Tag Archives: waldorf homeschooling

Seventh Grade: The Age of Exploration and Discovery

IMG_7111 IMG_7107

Ocean Currents

Ocean Currents

Watercolor of Africa

Watercolor of Africa


Routes of the Explorers


Teal did the cutest little gold blocks for Pizzaro and then we noticed she had spelled his name wrong! It was still a great effort.

Teal did the cutest little gold blocks for Pizarro.

I used Charles Kovacs’ book The Age of Discovery as the main text for our Age of Exploration and Discovery block. I also liberally used the internet to find background information, maps, etc.  The Kovacs books are excellent for short biographies. They really seem to capture the spirit of the historical figures, which is important because in the Waldorf pedagogy during grades 1-8 the teacher brings history to the child using biographies. In reality, for children aged 7-14 there is far too much to cover if you look at history as events only, but if you can capture the “feeling of the age” by studying a few notable people who lived during that time, you help your child develop a sense for how the human race is unfolding.

Here is a list of what we studied and did during this block;

  • Henry the Navigator with summary
  • Because Henry’s sailors were mapping the coast of Africa, we had a nice segue into a short study of Africa. Teal painted a watercolor of Africa as suggested in Creative Pathways by Auer and wrote a summary of some things we studied about Africa, including the geography of the land: deserts, jungle, mountains, etc. We also located places we had already studied in earlier history blocks.
  • This led to a discussion about why it was so darn difficult to sail down the west coast of Africa and northeast to India: ocean currents! This was a very fascinating part of our block and it was easy to see why it was so hard to sail from Portugal to India.
  • Vasco da Gama with summary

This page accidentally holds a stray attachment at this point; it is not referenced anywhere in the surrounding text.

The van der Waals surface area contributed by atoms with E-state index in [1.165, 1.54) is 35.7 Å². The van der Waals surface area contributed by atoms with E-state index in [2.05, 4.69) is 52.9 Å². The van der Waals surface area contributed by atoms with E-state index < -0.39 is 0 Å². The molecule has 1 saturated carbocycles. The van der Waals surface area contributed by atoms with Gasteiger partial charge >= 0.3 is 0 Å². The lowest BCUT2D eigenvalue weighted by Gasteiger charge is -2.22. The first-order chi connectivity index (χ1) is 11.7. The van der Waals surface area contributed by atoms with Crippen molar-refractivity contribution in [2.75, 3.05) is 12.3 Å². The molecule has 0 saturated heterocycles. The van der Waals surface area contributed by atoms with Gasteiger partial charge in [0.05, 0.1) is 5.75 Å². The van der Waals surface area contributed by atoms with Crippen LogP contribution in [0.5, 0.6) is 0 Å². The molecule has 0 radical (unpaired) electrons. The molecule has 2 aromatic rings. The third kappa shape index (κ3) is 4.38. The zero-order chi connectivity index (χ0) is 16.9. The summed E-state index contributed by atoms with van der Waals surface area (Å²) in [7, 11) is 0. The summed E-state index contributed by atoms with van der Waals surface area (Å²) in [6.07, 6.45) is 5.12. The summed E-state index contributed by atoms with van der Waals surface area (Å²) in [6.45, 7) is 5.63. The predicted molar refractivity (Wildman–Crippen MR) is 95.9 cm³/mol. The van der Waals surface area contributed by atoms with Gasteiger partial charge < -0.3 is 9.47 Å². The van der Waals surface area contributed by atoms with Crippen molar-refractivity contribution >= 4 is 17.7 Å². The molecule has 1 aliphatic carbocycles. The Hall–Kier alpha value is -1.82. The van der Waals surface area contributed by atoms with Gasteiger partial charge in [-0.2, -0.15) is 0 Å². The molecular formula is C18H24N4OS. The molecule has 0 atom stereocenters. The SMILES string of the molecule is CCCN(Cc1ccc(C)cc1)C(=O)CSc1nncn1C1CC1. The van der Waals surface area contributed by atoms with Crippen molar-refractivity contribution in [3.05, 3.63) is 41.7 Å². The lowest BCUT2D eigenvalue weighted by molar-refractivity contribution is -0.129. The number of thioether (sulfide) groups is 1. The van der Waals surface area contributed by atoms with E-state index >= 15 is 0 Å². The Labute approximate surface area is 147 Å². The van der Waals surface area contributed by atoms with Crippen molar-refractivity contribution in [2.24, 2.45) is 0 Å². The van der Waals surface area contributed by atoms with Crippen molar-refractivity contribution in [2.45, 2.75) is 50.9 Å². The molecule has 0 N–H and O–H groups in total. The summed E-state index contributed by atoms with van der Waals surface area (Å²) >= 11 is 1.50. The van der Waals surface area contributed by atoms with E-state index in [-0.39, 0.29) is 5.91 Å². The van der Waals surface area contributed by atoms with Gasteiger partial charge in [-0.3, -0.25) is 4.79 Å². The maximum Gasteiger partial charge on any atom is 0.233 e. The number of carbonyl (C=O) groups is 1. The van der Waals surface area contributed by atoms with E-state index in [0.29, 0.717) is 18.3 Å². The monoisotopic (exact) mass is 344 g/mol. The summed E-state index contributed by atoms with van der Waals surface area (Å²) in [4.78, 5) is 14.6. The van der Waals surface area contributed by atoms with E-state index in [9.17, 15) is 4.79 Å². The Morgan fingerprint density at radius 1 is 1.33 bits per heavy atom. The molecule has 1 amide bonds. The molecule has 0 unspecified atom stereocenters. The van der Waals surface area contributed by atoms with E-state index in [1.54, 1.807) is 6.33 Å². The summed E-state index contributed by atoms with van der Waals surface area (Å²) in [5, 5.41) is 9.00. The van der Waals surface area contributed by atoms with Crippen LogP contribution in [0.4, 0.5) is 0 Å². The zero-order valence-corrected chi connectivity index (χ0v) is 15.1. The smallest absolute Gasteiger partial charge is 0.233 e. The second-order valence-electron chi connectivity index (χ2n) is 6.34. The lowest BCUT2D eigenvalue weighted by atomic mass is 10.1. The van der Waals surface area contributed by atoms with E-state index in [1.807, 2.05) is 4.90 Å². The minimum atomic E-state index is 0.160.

• Amerigo Vespucci with summary
  • Christopher Columbus with summary
  • Pizarro with summary
  • Magellan with summary
  • Teal made another map of the world and mapped the routes of each of the explorers we talked about. We compared their travels to the ocean currents map, which was cool.
  • A title page drawing of a ship which was inspired by a main lesson book I saw at a workshop several years ago.
  • We made a little backtrack to talk about Marco Polo who was an explorer on land. Teal read a story about him from a book I found on mainlesson.com and wrote another summary.

Teal did a lot of summaries during this block! They were each fairly short, but our goal was to have beautiful main lesson book pages. We picked her favorite work to showcase in this post, and after all of her effort she was very pleased with how her main lesson book turned out saying she thinks it’s her best one yet. 🙂

Thanks for stopping by!

Seventh Grade Perspective Drawing

IMG_5817IMG_5730IMG_5744 IMG_5746We started the seventh grade year with Perspective Drawing. I intended to follow the sequencing in Perspective Drawing by Herman von Baravalle, but determined there were some activities in other books that I wanted to include. I ended up sequencing the drawings in a way that made sense to me; getting progressively more complex over the course of four weeks. My seventh grader also had no experience with perspective drawing so the sequence I chose was pretty basic. We ended up doing only two finished drawings per week, but each finished drawing included one or more rough drafts. (During this block we were also making our way through Personal Recollections of Joan of Arc by Mark Twain, which I believe I mentioned earned the honor of being the worst book my seventh grader has ever read!)

I bought some fancy pencils and erasers and a T-square, but stacked painting boards on top of each other to give my seventh grader a drawing board. (A T-square requires that the surface you are working on {the drawing board} have a little depth so that the “T” end can sit below the level of the paper.) The fancy pencils and erasers were unnecessary in my opinion, but the T-square was a must have for perfect parallel and perpendicular lines!


  • Perspective Drawing by Herman von Baravalle, PhD
  • Painting and Drawing in Waldorf Schools by Thomas Wildgruber
  • Drawing with Hand, Head and Heart by Van James


  • Perspective division exercises: Finished row of trees (single vanishing point) pp. 9-11 Baravalle
  • Diminishing perspective drawing: Beach highway scene (single vanishing point) Fig. 3.51 James
  • Renaissance floor tiles (single vanishing point) Fig. 3.52a-f James
  • Floating cuboids (single vanishing point with views of different sides of cube figures) p.307 Wildgruber
  • Glass Cube (single vanishing point, but looking through the ‘glass’ to all sides) p. 308 Wildgruber
  • Three cuboids on a plane (single vanishing point, but three-dimensional shading) p. 309 Wildgruber
  • Basic city scape (double vanishing point, cubes as buildings, 3D shading) fig. 34 Baravalle
  • More complex city scape (double vanishing point, shading, finished buildings with windows, etc.) Fig.3.56a James

In addition to the perspective drawing itself, I tried to focus on coloring the drawings with shading related to a light source. That was a lot harder for my seventh grader than I thought it would be!

Do you have a favorite exercise you use for perspective drawing? Thanks for visiting!